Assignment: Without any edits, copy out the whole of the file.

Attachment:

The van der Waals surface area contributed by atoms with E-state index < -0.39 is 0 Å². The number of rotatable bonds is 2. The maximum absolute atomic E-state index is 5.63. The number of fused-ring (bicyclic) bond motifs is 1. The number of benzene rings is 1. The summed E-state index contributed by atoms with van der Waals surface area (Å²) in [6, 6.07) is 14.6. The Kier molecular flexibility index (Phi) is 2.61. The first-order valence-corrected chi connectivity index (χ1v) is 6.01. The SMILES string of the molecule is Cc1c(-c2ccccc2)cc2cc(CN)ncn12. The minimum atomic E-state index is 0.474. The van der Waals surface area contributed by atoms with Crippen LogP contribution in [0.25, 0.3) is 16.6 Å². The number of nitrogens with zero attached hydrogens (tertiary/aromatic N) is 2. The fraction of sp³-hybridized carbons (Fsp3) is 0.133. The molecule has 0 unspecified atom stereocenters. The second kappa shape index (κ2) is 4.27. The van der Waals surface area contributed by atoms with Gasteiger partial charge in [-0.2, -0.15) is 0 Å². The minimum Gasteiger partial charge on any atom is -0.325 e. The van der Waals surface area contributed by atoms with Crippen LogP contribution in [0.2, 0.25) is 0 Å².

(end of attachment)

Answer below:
The van der Waals surface area contributed by atoms with E-state index < -0.39 is 0 Å². The number of rotatable bonds is 2. The maximum absolute atomic E-state index is 5.63. The number of fused-ring (bicyclic) bond motifs is 1. The number of benzene rings is 1. The summed E-state index contributed by atoms with van der Waals surface area (Å²) in [6, 6.07) is 14.6. The Kier molecular flexibility index (Phi) is 2.61. The first-order valence-corrected chi connectivity index (χ1v) is 6.01. The SMILES string of the molecule is Cc1c(-c2ccccc2)cc2cc(CN)ncn12. The minimum atomic E-state index is 0.474. The van der Waals surface area contributed by atoms with Crippen LogP contribution in [0.25, 0.3) is 16.6 Å². The number of nitrogens with zero attached hydrogens (tertiary/aromatic N) is 2. The fraction of sp³-hybridized carbons (Fsp3) is 0.133. The molecule has 0 unspecified atom stereocenters. The second kappa shape index (κ2) is 4.27. The van der Waals surface area contributed by atoms with Gasteiger partial charge in [-0.2, -0.15) is 0 Å². The minimum Gasteiger partial charge on any atom is -0.325 e. The van der Waals surface area contributed by atoms with Crippen LogP contribution in [0.2, 0.25) is 0 Å².